Doesn’t swing? Oh yes it does!

The approach span of Reeth Swing Bridge, probably in the early 1930s.

The approach span of Reeth Swing Bridge, probably in the early 1930s.

I asked my 81-year-old informant, Margaret Rutter, who was born and raised at Whippsbeck Farm in Harkerside, why the Reeth Swing Bridge is called the swing bridge, when it’s clearly a suspension bridge and doesn’t swing.

“Doesn’t swing?” said Margaret. “Oh yes it does!”

We were talking about the original bridge, built in 1920 and which was destroyed by a flood in 2000. So what follows doesn’t necessarily apply to the modern replacement bridge, albeit that it’s said to be an almost identical replica of the original.

“No,” said I. “It didn’t swing. I know what a swing bridge is. The span pivots on a central pier so that ships can pass on either side. There’s one on the River Tyne.”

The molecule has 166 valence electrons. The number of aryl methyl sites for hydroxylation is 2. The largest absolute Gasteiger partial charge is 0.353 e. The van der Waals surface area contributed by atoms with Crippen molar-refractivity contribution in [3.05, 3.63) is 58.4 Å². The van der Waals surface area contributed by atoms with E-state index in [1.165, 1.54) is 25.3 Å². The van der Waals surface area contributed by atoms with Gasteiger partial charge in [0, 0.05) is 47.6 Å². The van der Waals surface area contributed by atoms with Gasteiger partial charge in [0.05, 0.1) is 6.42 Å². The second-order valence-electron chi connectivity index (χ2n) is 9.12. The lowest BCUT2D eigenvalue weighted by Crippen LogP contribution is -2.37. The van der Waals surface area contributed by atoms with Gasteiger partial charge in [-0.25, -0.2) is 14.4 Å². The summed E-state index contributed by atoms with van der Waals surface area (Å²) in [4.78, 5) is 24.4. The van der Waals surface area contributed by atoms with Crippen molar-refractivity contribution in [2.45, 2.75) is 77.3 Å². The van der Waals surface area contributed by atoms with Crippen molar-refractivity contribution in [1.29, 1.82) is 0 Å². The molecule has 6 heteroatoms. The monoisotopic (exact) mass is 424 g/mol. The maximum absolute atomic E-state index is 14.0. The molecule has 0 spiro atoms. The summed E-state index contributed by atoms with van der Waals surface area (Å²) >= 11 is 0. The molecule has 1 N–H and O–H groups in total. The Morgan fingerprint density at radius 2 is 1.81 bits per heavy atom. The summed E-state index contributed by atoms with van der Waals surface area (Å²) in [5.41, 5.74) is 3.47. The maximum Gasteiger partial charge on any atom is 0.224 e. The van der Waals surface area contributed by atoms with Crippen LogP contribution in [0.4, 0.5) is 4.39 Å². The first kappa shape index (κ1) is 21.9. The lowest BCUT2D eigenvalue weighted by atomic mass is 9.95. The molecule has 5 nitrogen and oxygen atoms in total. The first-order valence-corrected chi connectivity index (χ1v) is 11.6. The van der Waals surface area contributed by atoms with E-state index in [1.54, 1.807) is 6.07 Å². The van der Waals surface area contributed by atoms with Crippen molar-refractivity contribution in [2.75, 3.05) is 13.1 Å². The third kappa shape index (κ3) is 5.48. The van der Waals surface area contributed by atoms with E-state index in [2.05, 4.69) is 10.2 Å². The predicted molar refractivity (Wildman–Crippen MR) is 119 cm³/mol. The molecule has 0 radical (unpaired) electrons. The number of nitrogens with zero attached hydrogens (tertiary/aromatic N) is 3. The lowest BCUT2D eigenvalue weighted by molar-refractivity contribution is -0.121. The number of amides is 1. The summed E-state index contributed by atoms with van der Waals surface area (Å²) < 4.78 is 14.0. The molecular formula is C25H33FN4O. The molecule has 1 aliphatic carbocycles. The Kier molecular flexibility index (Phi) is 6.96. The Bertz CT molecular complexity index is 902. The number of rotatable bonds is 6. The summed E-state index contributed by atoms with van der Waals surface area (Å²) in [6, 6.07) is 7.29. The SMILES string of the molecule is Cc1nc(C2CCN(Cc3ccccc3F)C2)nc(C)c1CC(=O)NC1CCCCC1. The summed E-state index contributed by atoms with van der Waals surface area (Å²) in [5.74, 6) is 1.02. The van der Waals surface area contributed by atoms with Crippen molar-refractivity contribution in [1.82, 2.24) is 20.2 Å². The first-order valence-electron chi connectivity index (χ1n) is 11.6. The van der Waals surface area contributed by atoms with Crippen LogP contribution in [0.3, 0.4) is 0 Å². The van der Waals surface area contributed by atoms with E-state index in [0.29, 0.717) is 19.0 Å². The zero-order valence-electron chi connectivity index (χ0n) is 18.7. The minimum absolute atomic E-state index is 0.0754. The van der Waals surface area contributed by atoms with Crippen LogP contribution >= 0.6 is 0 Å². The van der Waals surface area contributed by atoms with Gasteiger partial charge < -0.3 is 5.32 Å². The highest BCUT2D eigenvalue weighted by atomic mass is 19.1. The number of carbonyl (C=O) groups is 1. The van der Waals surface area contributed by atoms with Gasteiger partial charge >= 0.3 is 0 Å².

“Well Reeth Swing Bridge used to swing,” said Margaret.

“How?” said I.

“Easy,” said Margaret. “We children used to gather at one end, grabbing onto the wires, and by throwing our combined weight around, we could get it to swing brilliantly.”

“What, side to side?” said I.

“Oh yes, and up and down,” said Margaret, gleefully. “It was great fun to see how far we could get it to move, and it really did swing.”

So that’s why it’s called the Reeth Swing Bridge. It was probably named by Harkerside children of the 1920s. By the time Margaret and her friends were swinging the bridge in the 1940s the name had well and truly stuck.

And maybe the floating tree that felled the bridge in 2000 was slightly assisted by 80 years of swinging action by local children.

NB: In the interests of responsible journalism, readers are urged not to attempt to get the replacement bridge to swing, or to incite or encourage others to do so. It’s probably too robust anyway.

See also: How the original Reeth Swing Bridge left farmers paying more than they planned.

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